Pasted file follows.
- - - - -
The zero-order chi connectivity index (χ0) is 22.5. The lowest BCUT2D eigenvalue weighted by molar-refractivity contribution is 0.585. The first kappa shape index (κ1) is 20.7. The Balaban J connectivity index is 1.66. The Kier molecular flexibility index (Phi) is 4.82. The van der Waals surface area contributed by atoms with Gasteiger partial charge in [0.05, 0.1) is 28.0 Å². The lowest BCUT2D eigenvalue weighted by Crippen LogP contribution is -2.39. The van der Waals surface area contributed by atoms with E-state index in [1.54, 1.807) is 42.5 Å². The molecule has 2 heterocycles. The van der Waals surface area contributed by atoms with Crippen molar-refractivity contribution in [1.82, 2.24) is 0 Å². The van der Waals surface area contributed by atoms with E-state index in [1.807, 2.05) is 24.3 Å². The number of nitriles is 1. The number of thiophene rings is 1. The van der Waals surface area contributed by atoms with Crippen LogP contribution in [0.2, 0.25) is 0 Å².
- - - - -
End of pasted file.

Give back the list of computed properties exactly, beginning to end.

The zero-order chi connectivity index (χ0) is 22.5. The lowest BCUT2D eigenvalue weighted by molar-refractivity contribution is 0.585. The first kappa shape index (κ1) is 20.7. The Balaban J connectivity index is 1.66. The Kier molecular flexibility index (Phi) is 4.82. The van der Waals surface area contributed by atoms with Gasteiger partial charge in [0.05, 0.1) is 28.0 Å². The lowest BCUT2D eigenvalue weighted by Crippen LogP contribution is -2.39. The van der Waals surface area contributed by atoms with E-state index in [1.54, 1.807) is 42.5 Å². The molecule has 2 heterocycles. The van der Waals surface area contributed by atoms with Crippen molar-refractivity contribution in [1.82, 2.24) is 0 Å². The van der Waals surface area contributed by atoms with E-state index in [1.807, 2.05) is 24.3 Å². The number of nitriles is 1. The number of thiophene rings is 1. The van der Waals surface area contributed by atoms with Crippen LogP contribution in [0.2, 0.25) is 0 Å².